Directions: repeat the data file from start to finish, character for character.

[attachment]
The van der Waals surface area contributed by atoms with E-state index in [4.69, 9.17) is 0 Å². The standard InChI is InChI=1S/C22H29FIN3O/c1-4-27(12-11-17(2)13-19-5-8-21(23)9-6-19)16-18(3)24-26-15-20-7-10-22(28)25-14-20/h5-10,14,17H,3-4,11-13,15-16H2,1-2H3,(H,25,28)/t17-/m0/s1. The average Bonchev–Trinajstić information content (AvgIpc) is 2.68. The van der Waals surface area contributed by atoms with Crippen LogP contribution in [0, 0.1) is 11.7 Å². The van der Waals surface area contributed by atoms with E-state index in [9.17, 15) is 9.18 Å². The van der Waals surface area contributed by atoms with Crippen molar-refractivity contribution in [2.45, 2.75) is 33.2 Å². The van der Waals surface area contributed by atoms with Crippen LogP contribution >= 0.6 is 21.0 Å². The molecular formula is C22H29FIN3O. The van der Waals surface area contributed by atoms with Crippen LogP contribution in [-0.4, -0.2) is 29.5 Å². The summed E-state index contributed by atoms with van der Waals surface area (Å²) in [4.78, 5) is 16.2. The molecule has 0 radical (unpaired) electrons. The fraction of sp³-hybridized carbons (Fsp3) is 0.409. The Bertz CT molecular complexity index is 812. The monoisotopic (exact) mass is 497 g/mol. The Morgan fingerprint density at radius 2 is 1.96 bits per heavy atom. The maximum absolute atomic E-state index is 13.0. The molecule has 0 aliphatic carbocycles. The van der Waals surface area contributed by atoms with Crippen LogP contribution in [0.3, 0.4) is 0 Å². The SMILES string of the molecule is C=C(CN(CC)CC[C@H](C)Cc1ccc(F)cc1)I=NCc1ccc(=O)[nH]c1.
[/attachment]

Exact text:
The van der Waals surface area contributed by atoms with E-state index in [4.69, 9.17) is 0 Å². The standard InChI is InChI=1S/C22H29FIN3O/c1-4-27(12-11-17(2)13-19-5-8-21(23)9-6-19)16-18(3)24-26-15-20-7-10-22(28)25-14-20/h5-10,14,17H,3-4,11-13,15-16H2,1-2H3,(H,25,28)/t17-/m0/s1. The average Bonchev–Trinajstić information content (AvgIpc) is 2.68. The van der Waals surface area contributed by atoms with Crippen LogP contribution in [0, 0.1) is 11.7 Å². The van der Waals surface area contributed by atoms with E-state index in [9.17, 15) is 9.18 Å². The van der Waals surface area contributed by atoms with Crippen molar-refractivity contribution in [2.45, 2.75) is 33.2 Å². The van der Waals surface area contributed by atoms with Crippen LogP contribution >= 0.6 is 21.0 Å². The molecular formula is C22H29FIN3O. The van der Waals surface area contributed by atoms with Crippen LogP contribution in [-0.4, -0.2) is 29.5 Å². The summed E-state index contributed by atoms with van der Waals surface area (Å²) in [4.78, 5) is 16.2. The molecule has 0 radical (unpaired) electrons. The fraction of sp³-hybridized carbons (Fsp3) is 0.409. The Bertz CT molecular complexity index is 812. The monoisotopic (exact) mass is 497 g/mol. The Morgan fingerprint density at radius 2 is 1.96 bits per heavy atom. The maximum absolute atomic E-state index is 13.0. The molecule has 0 aliphatic carbocycles. The van der Waals surface area contributed by atoms with Crippen LogP contribution in [0.3, 0.4) is 0 Å². The SMILES string of the molecule is C=C(CN(CC)CC[C@H](C)Cc1ccc(F)cc1)I=NCc1ccc(=O)[nH]c1.